There ought to be a book somewhere about the culinary uses of gums and resins–think xanthan gum or gum arabica, which you’ve likely seen on a food label here or there, for instance–but I confess I’ve not searched hard enough to find one. But where xanthan and gum arabica are hidden ingredients, for us Indians, gums are widely known and commonly used. Think “hing” or “asafoetida,” which is a daily-use seasoning ingredient, the somewhat stinky (but oh!-so-redolent when it’s fried) gum of the ferula communis, a carrot family plant. Tamilians will recognize the “badam pisini” as the gum of the almond tree, used to make a rather outrageous drink called the jil-jil-jigarthanda. But more on that later.
For now, I’m concerned with the gum of the axlewood tree, known particularly to Rajasthanis as gaund and used to make lots of sweets and snacks–of which my favorite, and the one I’m falling over myself to offer in honor of Vinayaka Chaturthi to the Lord who we’re told loves all things laddu, is gaund ki laddu or sweet balls made with crackly gaund as star ingredient.
With due respect to Him, my second confession is that never much cared for laddus, until a very kind neighbor arrived with a box of these, home made from Kolkata, and life was never again to be the same. Having fallen in love with the crackly crunch of fried gum within each roasted sweet wheat bite, we shamelessly asked for more. And more. And more. And although now I should wait until such time I can go sit with Aunty-ji and see how her patient, expert hands shape the most fabulous of gaund ki laddus by the dozen, my final confession is that I can simply wait no longer.
And so, with humble salutations to Aunty-ji who was my inspiration to explore better and more these uses of edible gums, and to our very beloved pot-bellied round-sweet-loving elephant-headed broken-tusked Remover of Obstacles: gaund ki laddu.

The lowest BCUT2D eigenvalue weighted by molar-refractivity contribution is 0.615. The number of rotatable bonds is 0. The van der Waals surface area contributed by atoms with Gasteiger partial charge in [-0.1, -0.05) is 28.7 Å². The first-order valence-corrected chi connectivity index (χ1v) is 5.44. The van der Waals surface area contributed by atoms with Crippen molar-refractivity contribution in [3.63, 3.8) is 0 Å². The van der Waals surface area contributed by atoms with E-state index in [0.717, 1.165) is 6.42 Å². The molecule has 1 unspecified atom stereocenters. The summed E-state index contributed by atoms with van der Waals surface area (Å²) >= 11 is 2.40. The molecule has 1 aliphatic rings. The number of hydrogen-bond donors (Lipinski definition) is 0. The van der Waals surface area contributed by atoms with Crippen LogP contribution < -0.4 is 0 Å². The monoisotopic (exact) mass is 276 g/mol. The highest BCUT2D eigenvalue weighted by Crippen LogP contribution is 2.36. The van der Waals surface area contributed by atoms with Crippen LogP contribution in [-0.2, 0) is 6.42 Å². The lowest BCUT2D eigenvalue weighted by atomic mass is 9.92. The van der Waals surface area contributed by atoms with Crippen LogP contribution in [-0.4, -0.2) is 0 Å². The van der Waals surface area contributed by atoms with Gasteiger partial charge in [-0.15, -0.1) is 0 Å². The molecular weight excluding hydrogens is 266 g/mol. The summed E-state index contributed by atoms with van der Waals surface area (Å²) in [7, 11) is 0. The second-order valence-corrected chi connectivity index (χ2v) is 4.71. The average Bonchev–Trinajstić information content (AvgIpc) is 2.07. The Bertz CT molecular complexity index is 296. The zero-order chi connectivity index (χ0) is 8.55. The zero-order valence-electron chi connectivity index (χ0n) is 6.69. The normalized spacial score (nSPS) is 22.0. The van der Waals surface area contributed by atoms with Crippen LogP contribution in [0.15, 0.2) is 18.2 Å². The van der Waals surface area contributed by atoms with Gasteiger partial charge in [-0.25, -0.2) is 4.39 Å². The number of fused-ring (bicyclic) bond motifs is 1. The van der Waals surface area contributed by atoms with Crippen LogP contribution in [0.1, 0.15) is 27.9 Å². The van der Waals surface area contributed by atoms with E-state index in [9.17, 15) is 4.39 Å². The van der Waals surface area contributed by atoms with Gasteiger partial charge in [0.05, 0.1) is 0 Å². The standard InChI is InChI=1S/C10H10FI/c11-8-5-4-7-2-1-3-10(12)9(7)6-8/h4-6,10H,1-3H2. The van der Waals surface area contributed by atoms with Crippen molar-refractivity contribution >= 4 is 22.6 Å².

Getting ready to fry the gaund:
Slowly turning the puffing gaund to ensure even cooking and browning:
Lovely, soft puffy fried gaund:
Then to powder the stuff:
And stare at it a bit:
Now mixed into the roasted whole wheat flour, with nuts, powdered cardamom, and sugar/jaggery added in:
And the first formed little laddoo:
I rolled my laddoos in a little powdered almond+sugar mix, but this isn’t traditional at all. You can skip this step if you wish.
And then placed them at the feet of the One who removes all obstacles:
And hoped, with the lighting of a little lamp, that He would like them.
- 1 tablespoon of melon seeds
- 1/2 cup almonds, slivered
- 10 cardamom pods
- 1 cup (or more) of ghee (clarified butter)
- 1 cup of Gaund or Gond [available through online retailers]
- 1 1/2 cups whole wheat flour
- 2 cups powdered jaggery (or fine sugar--giving regular sugar a whir or two in a coffee grinder should do it)
- On a gentle flame, toast the almonds and melon seeds until they're barely starting to brown. Set aside to cool
- Peel the cardamom pods, remove the seeds, and powder these either in a coffee grinder or with a mortar and pestle (it's ok if they aren't completely uniformly powdered). Set this aside, too.
- Now take a look at your gaund or edible gum. If it has come in large pieces, place a clean kitchen towel on top of the gum, and use a rolling pin or a pestle to crush it into smaller pieces. Don't powder it at this stage, but do break it down as large chunks will be difficult to fry evenly.
- In a heavy pan, heat the ghee. When it's hot, slowly drop in the bits of gaund, a little at a time. The gaund puffs like popcorn, but insides take a little while to cook, so keep turning them gently with a slotted spoon to allow even cooking. Remove with a slotted spoon just as they start to brown, and allow to cool. Don't let the gaund burn, or it turns bitter.
- Repeat the process until all the gaund is well-fried. Turn off your flame, but leave the ghee in the pan.
- Now transfer the fried gaund to a mortar (if you have a molcajete, so much the better) or a large baking tray, and crush to a coarse powder.
- Return to your pan, and re-heat the ghee. Add the whole wheat flour to it, and keep turning it to roast evenly. Turn off the heat.
- Add in your toasted nuts, powdered gum, powdered cardamom, and powdered jaggery or sugar. Mix well.
- As soon as the mixture is cool enough to handle, pick up a little to press into a lime-sized ball. You can make smaller laddus if you prefer -- or larger ones.
- Transfer these on a plate to the fridge to cool and set fully, if you wish. These shouldn't need refrigeration, but they'll keep longer if they're cooler. If not, consume within a couple of days.
- A heavy pan for frying and one for roasting
- A wide slotted spoon
- A mojcajete or mortar and pestle